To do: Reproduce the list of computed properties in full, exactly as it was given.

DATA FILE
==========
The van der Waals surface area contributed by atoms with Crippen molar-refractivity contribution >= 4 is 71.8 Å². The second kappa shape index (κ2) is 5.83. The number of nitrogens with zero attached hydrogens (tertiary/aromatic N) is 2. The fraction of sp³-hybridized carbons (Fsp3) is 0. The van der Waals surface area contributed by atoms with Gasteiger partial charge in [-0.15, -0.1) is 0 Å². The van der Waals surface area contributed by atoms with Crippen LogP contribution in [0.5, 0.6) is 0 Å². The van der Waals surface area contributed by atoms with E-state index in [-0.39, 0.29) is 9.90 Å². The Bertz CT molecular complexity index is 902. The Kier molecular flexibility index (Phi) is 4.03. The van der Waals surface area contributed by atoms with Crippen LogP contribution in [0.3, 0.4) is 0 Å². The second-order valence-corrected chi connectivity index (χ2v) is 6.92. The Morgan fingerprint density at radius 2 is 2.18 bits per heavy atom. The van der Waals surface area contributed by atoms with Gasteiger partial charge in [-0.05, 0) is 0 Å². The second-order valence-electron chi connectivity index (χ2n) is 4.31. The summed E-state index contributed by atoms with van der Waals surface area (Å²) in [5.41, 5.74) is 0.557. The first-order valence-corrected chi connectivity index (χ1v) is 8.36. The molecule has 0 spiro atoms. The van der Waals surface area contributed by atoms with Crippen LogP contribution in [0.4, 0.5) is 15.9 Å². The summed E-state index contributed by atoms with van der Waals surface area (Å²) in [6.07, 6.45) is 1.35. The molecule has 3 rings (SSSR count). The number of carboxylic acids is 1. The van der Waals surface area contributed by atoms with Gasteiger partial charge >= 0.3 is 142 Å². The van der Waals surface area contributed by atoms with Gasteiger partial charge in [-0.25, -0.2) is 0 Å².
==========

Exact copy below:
The van der Waals surface area contributed by atoms with Crippen molar-refractivity contribution >= 4 is 71.8 Å². The second kappa shape index (κ2) is 5.83. The number of nitrogens with zero attached hydrogens (tertiary/aromatic N) is 2. The fraction of sp³-hybridized carbons (Fsp3) is 0. The van der Waals surface area contributed by atoms with Gasteiger partial charge in [-0.15, -0.1) is 0 Å². The van der Waals surface area contributed by atoms with Crippen LogP contribution in [0.5, 0.6) is 0 Å². The van der Waals surface area contributed by atoms with E-state index in [-0.39, 0.29) is 9.90 Å². The Bertz CT molecular complexity index is 902. The Kier molecular flexibility index (Phi) is 4.03. The van der Waals surface area contributed by atoms with Crippen LogP contribution in [0.3, 0.4) is 0 Å². The second-order valence-corrected chi connectivity index (χ2v) is 6.92. The Morgan fingerprint density at radius 2 is 2.18 bits per heavy atom. The van der Waals surface area contributed by atoms with Gasteiger partial charge in [-0.05, 0) is 0 Å². The second-order valence-electron chi connectivity index (χ2n) is 4.31. The summed E-state index contributed by atoms with van der Waals surface area (Å²) in [5.41, 5.74) is 0.557. The first-order valence-corrected chi connectivity index (χ1v) is 8.36. The molecule has 0 spiro atoms. The van der Waals surface area contributed by atoms with Crippen LogP contribution in [0.4, 0.5) is 15.9 Å². The summed E-state index contributed by atoms with van der Waals surface area (Å²) in [6.07, 6.45) is 1.35. The molecule has 3 rings (SSSR count). The number of carboxylic acids is 1. The van der Waals surface area contributed by atoms with Gasteiger partial charge >= 0.3 is 142 Å². The van der Waals surface area contributed by atoms with Gasteiger partial charge in [-0.25, -0.2) is 0 Å².